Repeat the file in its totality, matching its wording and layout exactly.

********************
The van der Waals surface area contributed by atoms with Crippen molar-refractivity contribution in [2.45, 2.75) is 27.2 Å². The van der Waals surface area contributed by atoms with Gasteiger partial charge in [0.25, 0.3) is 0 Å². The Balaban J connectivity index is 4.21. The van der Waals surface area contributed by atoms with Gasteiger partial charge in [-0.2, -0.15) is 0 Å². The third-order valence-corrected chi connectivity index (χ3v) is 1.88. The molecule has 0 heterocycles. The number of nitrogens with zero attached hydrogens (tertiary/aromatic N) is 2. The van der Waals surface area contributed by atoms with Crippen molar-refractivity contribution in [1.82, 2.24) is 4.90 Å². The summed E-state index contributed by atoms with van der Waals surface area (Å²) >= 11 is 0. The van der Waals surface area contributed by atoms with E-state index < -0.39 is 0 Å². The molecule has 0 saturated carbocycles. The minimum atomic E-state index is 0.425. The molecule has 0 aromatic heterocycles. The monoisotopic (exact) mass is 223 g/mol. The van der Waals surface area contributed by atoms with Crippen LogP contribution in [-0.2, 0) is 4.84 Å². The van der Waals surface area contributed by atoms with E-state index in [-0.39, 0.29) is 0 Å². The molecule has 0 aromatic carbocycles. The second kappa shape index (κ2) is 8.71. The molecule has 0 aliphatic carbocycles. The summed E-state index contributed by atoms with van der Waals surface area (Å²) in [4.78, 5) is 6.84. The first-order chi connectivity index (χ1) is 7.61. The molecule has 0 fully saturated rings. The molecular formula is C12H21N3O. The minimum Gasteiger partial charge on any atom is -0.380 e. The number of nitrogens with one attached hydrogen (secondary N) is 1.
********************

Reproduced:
The van der Waals surface area contributed by atoms with Crippen molar-refractivity contribution in [2.45, 2.75) is 27.2 Å². The van der Waals surface area contributed by atoms with Gasteiger partial charge in [0.25, 0.3) is 0 Å². The Balaban J connectivity index is 4.21. The van der Waals surface area contributed by atoms with Gasteiger partial charge in [-0.2, -0.15) is 0 Å². The third-order valence-corrected chi connectivity index (χ3v) is 1.88. The molecule has 0 heterocycles. The number of nitrogens with zero attached hydrogens (tertiary/aromatic N) is 2. The van der Waals surface area contributed by atoms with Crippen molar-refractivity contribution in [1.82, 2.24) is 4.90 Å². The summed E-state index contributed by atoms with van der Waals surface area (Å²) >= 11 is 0. The van der Waals surface area contributed by atoms with E-state index < -0.39 is 0 Å². The molecule has 0 saturated carbocycles. The minimum atomic E-state index is 0.425. The molecule has 0 aromatic heterocycles. The monoisotopic (exact) mass is 223 g/mol. The van der Waals surface area contributed by atoms with Crippen LogP contribution in [-0.2, 0) is 4.84 Å². The van der Waals surface area contributed by atoms with E-state index in [-0.39, 0.29) is 0 Å². The molecule has 0 aromatic carbocycles. The second kappa shape index (κ2) is 8.71. The molecule has 0 aliphatic carbocycles. The summed E-state index contributed by atoms with van der Waals surface area (Å²) in [4.78, 5) is 6.84. The first-order chi connectivity index (χ1) is 7.61. The molecule has 0 fully saturated rings. The molecular formula is C12H21N3O. The minimum Gasteiger partial charge on any atom is -0.380 e. The number of nitrogens with one attached hydrogen (secondary N) is 1.